Auschwitz Tattoo
Above: Inmate number 1-9-9-6 was among the few Roma to survive Auschwitz. The Nazis didn’t bother to tattoo an ID number on Antonin Hlavacek’s arm. Romani children, like the elderly, weren’t meant to live long, so his number was written in ink. (source)

January 27 is the International Day of Commemoration to honour the victims of the Holocaust. It is forgotten far too often that holocaust does not only refer to the atrocities suffered by the Jewish people during WWII.

Rejecting any denial of the Holocaust as a historical event, either in full or in part, the General Assembly adopted by consensus a resolution (A/RES/60/7) condemning “without reserve” all manifestations of religious intolerance, incitement, harassment or violence against persons or communities based on ethnic origin or religious belief, whenever they occur.

It decided that the United Nations would designate 27 January – the anniversary of the liberation of the Auschwitz death camp – as an annual International Day of Commemoration to honour the victims of the Holocaust, and urged Member States to develop educational programmes to instil the memory of the tragedy in future generations to prevent genocide from occurring again, and requested the United Nations Secretary-General to establish an outreach programme on the “Holocaust and the United Nations”, as well as measures to mobilize civil society for Holocaust remembrance and education, in order to help prevent future acts of genocide. (source)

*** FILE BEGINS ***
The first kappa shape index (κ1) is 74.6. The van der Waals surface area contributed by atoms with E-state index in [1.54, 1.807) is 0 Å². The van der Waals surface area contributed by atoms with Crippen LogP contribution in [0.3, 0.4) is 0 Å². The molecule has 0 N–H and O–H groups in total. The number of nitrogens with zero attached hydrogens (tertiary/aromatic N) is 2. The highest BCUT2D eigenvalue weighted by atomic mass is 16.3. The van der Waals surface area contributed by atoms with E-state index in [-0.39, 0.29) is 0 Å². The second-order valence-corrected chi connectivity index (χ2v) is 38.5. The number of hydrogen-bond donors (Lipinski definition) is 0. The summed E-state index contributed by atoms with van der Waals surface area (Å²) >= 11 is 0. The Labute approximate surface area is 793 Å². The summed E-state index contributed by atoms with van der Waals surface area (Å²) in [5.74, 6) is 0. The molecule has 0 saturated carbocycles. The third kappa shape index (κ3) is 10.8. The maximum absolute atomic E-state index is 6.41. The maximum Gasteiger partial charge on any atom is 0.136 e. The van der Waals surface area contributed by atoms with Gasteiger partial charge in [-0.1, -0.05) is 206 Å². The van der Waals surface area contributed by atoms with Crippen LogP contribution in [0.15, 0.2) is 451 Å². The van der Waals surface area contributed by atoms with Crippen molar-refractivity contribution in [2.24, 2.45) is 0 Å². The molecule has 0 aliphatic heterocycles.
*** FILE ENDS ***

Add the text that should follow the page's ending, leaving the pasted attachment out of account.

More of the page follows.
It seems therefore appropriate that we should take a good look at the world as it is now and judge whether people learned from the horrendous lessons of both world wars and the too many occasions thereafter when entire nations were/are targeted and denied their basic rights.

Violence begets violence. The world forgot the words it once uttered: Never Again! Remember! Before it’s too late.

I dedicate this blog entry to my grandfather’s sister. While he was out there fighting the occupation forces in Slovenia, she was taken to Auschwitz. She was not a Jew, she was not Roma, she was simply the sister of a man who would not bow to the territory-hungry aggressor who’d tried to make his Slovenian family deny its roots and turn its members into his nationally correct citizens. Aunt Pavla survived and as, unlike the Roma above, she was deemed worth a tattoo, she can still show her camp number to the younger generations. I would have liked to add: lest we forget. But honestly, so many other horrors have been committed by and upon humanity since and are in progress now that nobody walking the Earth with open eyes could or should possibly let it slip from mind.